The president-elect will need to reprise his noted expansiveness — and even much more now. Nigeria is a complex entity, and as such temperance and balance is fundamental. He will need to be seen as just, fair, and even-handed. His sacrifices may even go unsung and unrequited, but he will need to stay on his vision. In fact, he could be saying the right words, and taking the right steps; yet some may still criticise him for whatever reason.
At a time of topsy-turvy comes change. And from chaos comes order. President-elect Bola Ahmed Tinubu is a man destiny has prepared for Nigeria at this time. But his task will not be easy. Governing Nigeria is an invitation to toil. The road will be fraught with thistles and thorns; gallops and bumps, but he must keep going.
Nigeria has always been divided along provincial contours. Citizens huddle together in sectional silos, protecting and defending the enclave, against the collective. Nationhood has remained a will-o-the-wisp. Claims of marginalisation, and sectional appropriation and expropriation by different groups have been a permanent deafening wail of the banshee. There seems to be no national concord on any matter or sense of unity.
What could be the problem?
I believe the absence of a leadership with a rallying quality, and with sufficient purpose and deliberateness for national unity is partly responsible for this declension. No leadership has been seminally purposive about rallying Nigerians together as a bunch under a common grail.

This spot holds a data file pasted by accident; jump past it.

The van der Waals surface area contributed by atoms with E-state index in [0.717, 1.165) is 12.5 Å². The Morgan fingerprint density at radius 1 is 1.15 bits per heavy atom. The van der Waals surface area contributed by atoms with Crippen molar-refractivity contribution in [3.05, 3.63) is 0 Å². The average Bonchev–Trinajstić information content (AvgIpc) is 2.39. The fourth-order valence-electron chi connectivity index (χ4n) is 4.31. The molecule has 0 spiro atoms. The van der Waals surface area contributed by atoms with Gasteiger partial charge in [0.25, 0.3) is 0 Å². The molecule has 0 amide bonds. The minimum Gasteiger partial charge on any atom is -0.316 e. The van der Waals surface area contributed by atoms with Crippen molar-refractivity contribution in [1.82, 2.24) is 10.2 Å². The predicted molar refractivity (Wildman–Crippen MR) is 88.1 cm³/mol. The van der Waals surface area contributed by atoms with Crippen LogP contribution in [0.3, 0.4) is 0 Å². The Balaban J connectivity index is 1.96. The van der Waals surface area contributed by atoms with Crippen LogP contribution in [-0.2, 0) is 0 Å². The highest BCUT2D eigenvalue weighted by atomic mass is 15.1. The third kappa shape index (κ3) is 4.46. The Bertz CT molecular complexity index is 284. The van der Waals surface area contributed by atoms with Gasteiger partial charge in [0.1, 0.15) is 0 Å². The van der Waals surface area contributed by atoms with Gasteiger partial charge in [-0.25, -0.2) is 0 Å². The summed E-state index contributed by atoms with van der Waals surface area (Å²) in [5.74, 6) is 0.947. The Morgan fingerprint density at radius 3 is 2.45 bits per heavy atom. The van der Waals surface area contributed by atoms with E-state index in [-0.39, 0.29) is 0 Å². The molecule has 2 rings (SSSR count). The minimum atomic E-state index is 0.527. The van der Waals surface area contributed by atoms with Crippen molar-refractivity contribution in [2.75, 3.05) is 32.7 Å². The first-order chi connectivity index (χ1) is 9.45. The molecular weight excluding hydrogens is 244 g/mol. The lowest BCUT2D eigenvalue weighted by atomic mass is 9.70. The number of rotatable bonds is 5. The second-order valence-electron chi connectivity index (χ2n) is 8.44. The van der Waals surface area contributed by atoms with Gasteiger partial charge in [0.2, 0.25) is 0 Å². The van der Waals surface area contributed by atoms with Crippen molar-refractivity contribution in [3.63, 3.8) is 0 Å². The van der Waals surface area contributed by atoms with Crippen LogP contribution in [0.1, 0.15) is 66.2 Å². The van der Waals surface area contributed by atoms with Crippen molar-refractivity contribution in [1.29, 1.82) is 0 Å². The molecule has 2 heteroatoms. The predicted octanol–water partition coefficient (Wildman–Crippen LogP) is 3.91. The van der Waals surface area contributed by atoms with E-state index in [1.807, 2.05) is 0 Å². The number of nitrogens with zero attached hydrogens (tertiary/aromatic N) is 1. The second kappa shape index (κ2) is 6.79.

There is also the place of followership in this quandary. Nigerians are themselves antipathetic on the community level, but on an individual plank, they are loving, kind, tolerant, and giving. Most Nigerians have friends from across groups and religions, and most are maritally knotted from across groups and religions as well.
The average Nigerian will render help to a stranger demobilised by a flat tyre on an eerie road; pay hospital bills and school fees of total strangers without the reckoning of their religion or ethnicity. The president-elect himself exemplifies this virtue.
On the individual level, there is humanity. Our humanity shines forth. So, there is optimism. The optimism that Nigerians are capable of uniting and working together as a whole — but with the strength of purposive leadership.
The experience over successive leaderships is that as soon as power comes to the holder, the seven cardinal weaknesses of power — complacency, obstinacy, indolence, impunity, illusion of invincibility, brute arrogance, nepotism, and ruthlessness — take them prisoner.
And with sycophants in the court, the king’s ears become poisoned with sweet and vainglorious nothings.
No Nigerian leader has successfully and efficiently managed Nigeria’s diversity and engender cohesion. But President-elect Tinubu could be the first if he exhaustively applies himself to this goal. He has to be the first for the sake of Nigeria.
Nigeria needs to heal from the pestilence of scorched-earth politics; it needs to heal from the vagaries of internal contradictions; it needs to heal from mistrust, distrust, recriminations, hate and prejudice.
I have a few suggestions on the possibilities of achieving national unity. It will not be easy. It will take patience, courage, strong will, and unflinching commitment.
1. Sensitivity to diversity
The president-elect will need to reprise his noted expansiveness — and even much more now. Nigeria is a complex entity, and as such temperance and balance is fundamental. He will need to be seen as just, fair, and even-handed. His sacrifices may even go unsung and unrequited, but he will need to stay on his vision. In fact, he could be saying the right words, and taking the right steps; yet some may still criticise him for whatever reason. It is the burden of leadership. He will need not relent.